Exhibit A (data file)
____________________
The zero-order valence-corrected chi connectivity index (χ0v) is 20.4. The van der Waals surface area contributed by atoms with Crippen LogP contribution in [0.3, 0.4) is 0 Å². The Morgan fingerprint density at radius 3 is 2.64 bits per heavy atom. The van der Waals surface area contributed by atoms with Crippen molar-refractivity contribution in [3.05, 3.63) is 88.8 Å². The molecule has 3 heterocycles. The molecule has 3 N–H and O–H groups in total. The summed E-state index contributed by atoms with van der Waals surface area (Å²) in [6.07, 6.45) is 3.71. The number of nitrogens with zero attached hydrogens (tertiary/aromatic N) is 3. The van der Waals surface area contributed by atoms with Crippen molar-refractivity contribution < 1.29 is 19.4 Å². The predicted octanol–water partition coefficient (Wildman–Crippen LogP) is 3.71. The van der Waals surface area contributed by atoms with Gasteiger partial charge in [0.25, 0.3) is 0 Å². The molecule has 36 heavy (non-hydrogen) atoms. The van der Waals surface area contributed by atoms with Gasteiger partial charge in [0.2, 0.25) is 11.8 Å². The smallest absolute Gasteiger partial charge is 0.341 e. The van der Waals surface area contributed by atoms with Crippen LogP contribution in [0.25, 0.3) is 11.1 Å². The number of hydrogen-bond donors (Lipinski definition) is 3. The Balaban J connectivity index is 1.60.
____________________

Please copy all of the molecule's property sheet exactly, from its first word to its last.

The zero-order valence-corrected chi connectivity index (χ0v) is 20.4. The van der Waals surface area contributed by atoms with Crippen LogP contribution in [0.3, 0.4) is 0 Å². The Morgan fingerprint density at radius 3 is 2.64 bits per heavy atom. The van der Waals surface area contributed by atoms with Crippen molar-refractivity contribution in [3.05, 3.63) is 88.8 Å². The molecule has 3 heterocycles. The molecule has 3 N–H and O–H groups in total. The summed E-state index contributed by atoms with van der Waals surface area (Å²) in [6.07, 6.45) is 3.71. The number of nitrogens with zero attached hydrogens (tertiary/aromatic N) is 3. The van der Waals surface area contributed by atoms with Crippen molar-refractivity contribution < 1.29 is 19.4 Å². The predicted octanol–water partition coefficient (Wildman–Crippen LogP) is 3.71. The van der Waals surface area contributed by atoms with Gasteiger partial charge in [0.25, 0.3) is 0 Å². The molecule has 36 heavy (non-hydrogen) atoms. The van der Waals surface area contributed by atoms with Gasteiger partial charge in [0.2, 0.25) is 11.8 Å². The smallest absolute Gasteiger partial charge is 0.341 e. The van der Waals surface area contributed by atoms with Crippen LogP contribution in [0.25, 0.3) is 11.1 Å². The number of hydrogen-bond donors (Lipinski definition) is 3. The Balaban J connectivity index is 1.60.